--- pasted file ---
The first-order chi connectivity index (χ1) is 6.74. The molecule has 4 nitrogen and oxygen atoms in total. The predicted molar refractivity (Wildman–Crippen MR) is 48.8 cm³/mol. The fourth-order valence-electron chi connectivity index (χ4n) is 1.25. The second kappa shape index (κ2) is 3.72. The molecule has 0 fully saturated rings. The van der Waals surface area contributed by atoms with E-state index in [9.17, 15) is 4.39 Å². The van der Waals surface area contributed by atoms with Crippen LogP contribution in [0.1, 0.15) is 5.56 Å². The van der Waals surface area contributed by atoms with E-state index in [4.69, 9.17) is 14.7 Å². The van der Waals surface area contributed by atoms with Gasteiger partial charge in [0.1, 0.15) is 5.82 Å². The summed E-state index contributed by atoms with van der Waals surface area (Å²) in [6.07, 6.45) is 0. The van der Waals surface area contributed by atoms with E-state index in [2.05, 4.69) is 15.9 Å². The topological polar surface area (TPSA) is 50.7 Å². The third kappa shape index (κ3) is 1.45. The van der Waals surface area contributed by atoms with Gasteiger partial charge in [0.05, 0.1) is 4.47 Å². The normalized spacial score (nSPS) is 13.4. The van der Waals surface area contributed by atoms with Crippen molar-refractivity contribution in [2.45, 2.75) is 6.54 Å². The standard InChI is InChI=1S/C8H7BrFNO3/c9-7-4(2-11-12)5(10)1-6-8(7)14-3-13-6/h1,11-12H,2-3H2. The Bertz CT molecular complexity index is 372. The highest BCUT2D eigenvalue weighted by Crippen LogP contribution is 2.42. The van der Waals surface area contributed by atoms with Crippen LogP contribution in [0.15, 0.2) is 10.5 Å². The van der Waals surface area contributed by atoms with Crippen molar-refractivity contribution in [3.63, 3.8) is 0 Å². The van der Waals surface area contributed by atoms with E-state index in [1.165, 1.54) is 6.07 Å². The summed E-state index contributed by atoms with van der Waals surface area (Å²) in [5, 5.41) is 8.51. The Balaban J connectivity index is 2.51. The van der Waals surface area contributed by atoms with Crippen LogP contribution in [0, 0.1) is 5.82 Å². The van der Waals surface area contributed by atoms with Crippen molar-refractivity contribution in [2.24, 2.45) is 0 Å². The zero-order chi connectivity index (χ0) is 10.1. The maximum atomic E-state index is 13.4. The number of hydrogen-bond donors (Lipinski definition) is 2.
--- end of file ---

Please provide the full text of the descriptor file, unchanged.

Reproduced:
The first-order chi connectivity index (χ1) is 6.74. The molecule has 4 nitrogen and oxygen atoms in total. The predicted molar refractivity (Wildman–Crippen MR) is 48.8 cm³/mol. The fourth-order valence-electron chi connectivity index (χ4n) is 1.25. The second kappa shape index (κ2) is 3.72. The molecule has 0 fully saturated rings. The van der Waals surface area contributed by atoms with E-state index in [9.17, 15) is 4.39 Å². The van der Waals surface area contributed by atoms with Crippen LogP contribution in [0.1, 0.15) is 5.56 Å². The van der Waals surface area contributed by atoms with E-state index in [4.69, 9.17) is 14.7 Å². The van der Waals surface area contributed by atoms with Gasteiger partial charge in [0.1, 0.15) is 5.82 Å². The summed E-state index contributed by atoms with van der Waals surface area (Å²) in [6.07, 6.45) is 0. The van der Waals surface area contributed by atoms with E-state index in [2.05, 4.69) is 15.9 Å². The topological polar surface area (TPSA) is 50.7 Å². The third kappa shape index (κ3) is 1.45. The van der Waals surface area contributed by atoms with Gasteiger partial charge in [0.05, 0.1) is 4.47 Å². The normalized spacial score (nSPS) is 13.4. The van der Waals surface area contributed by atoms with Crippen molar-refractivity contribution in [2.45, 2.75) is 6.54 Å². The standard InChI is InChI=1S/C8H7BrFNO3/c9-7-4(2-11-12)5(10)1-6-8(7)14-3-13-6/h1,11-12H,2-3H2. The Bertz CT molecular complexity index is 372. The highest BCUT2D eigenvalue weighted by Crippen LogP contribution is 2.42. The van der Waals surface area contributed by atoms with Crippen LogP contribution in [0.15, 0.2) is 10.5 Å². The van der Waals surface area contributed by atoms with Crippen molar-refractivity contribution in [3.63, 3.8) is 0 Å². The van der Waals surface area contributed by atoms with E-state index in [1.165, 1.54) is 6.07 Å². The summed E-state index contributed by atoms with van der Waals surface area (Å²) in [5, 5.41) is 8.51. The Balaban J connectivity index is 2.51. The van der Waals surface area contributed by atoms with Crippen LogP contribution in [0, 0.1) is 5.82 Å². The van der Waals surface area contributed by atoms with Crippen molar-refractivity contribution in [2.24, 2.45) is 0 Å². The zero-order chi connectivity index (χ0) is 10.1. The maximum atomic E-state index is 13.4. The number of hydrogen-bond donors (Lipinski definition) is 2.